B. Darling, '22, H. C. Walser, D. O.
Avery, '21, F. L. Bates, '22, Harry
Bennett, '21L, Irv ng G. Clapham, '20,
Gage E. Clarke, -Paul W. Eaton, 21,
George W. Emery, '20, J. H. Foskett,
'21E, Armin Friedman, I. H. Fried-
man, H. O. Fullerton., '20A,. A. J.
Good, '22E, L. F. Mellander, Arthur
F. Nissly,- H. E. Ramsey, '21E, M. R.
Rattner, '21, Eldred Swanson, '21,
W. H. Turner, Carlton F. Wells, '20,
Robert F. Wieneke, '22; first basses,
C. O. Barton, '22E, D. DE. Nash, '20, P.
J. Beatty, -22, L. G. Crocker, '20, F.
S. Roser, '21E, M. W. Scofield, '20, H.
J. Schlee, M. Simpdon, '22M, Mil-
ton R. Atlas, '22, L. R. Dutton, '22E,
Mahlon H. Buell, C. F. Galloway, '22.
F. R. Malleaux, '22E, Richard B
Marshall, '21E, W. C. Martin, '22, F.
R. Storrer, '20E, Howard D. Tubbs,
'22E, T. I. Underwood, '21, Frank A.
Wills, 21E, William H. ' Wise, '21;
second basses, S. B. Daume, '20L, W.
C. Ellet, C. D. Hixon, W. L. Kemp,
'19, C. H. Mason, '20, W. M. Macken-
son, '22, C. P. Martzloff, '20, C. R.
Osius, '20, R. R. Smith, '21E, J. F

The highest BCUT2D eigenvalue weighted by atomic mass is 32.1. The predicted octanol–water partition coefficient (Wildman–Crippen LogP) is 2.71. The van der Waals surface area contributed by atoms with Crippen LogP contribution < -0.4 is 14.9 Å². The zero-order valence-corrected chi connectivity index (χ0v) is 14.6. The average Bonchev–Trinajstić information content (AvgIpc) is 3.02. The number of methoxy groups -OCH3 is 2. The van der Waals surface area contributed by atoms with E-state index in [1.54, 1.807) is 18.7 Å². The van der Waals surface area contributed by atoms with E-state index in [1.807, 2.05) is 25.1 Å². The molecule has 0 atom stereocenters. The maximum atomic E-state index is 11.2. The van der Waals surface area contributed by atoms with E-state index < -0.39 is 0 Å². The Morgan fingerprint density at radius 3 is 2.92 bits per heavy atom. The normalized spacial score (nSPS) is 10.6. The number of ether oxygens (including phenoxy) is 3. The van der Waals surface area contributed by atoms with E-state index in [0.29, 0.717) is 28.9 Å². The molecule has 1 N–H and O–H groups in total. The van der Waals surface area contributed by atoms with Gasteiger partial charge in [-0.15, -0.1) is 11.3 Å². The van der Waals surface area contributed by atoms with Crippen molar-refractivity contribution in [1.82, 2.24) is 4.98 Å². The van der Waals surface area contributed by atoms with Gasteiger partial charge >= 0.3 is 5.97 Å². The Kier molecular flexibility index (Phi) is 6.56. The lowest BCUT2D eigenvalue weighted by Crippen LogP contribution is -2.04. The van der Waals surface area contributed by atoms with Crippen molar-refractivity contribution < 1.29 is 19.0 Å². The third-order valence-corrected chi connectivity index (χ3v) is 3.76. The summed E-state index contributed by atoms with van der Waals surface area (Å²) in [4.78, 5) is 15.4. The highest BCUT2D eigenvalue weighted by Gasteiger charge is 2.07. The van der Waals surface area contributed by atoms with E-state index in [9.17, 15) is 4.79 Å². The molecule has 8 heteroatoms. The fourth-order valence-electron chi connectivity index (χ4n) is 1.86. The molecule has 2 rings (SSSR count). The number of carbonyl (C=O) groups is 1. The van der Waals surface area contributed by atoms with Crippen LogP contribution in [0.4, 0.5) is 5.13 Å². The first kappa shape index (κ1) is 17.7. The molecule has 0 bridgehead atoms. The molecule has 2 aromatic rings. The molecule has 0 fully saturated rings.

Walker,''20E, R. S. Buol, '20, W. B
Chenweth, '22, Eugene R. Elzinga, J
F. Esterheld, '22E, S. L. Hudd, '20E
C. J. Hutton, '21, Neal D. Ireland,
'20L, Lester R. 'Rodenberg, O. W.
Rush, '22, Harold G. Salter, '21E, A.
F. Schirmer, '22E, Blair K. Swartz
'22E, Eugene R. Vernow, 20E, and
James S. Wolfstein.
Members are requested to bring the
blue official Michigan song book wit:
them to the next meeting.

f
M8
f

FOLLOW THE 6AME!
Co-operating to* furnish
campus with a detailed pla
play report of the Illinois-\
igan football game to be p
ed today at Urbana, special
letins, following each move:
of the ball will be announce
the Union, from reports to 'b
ceived over a special D
Union wire.
In view of the cqld wea
and because of lack ofr(
The Daily discarded the ide
l; issuing play by play reports
its offices this afternoon.
stead, it was decided to co-o
ate with the Union. How
f bulletins will be posted' i
windows of The Daily offices
a complete story of the g
will be carried in Sunday n
ing's issue. Returns will
gin at 1:45 in the Union I
Reports will be relayed t
parts of the building.
1

. .

RN SUNDAY

morn-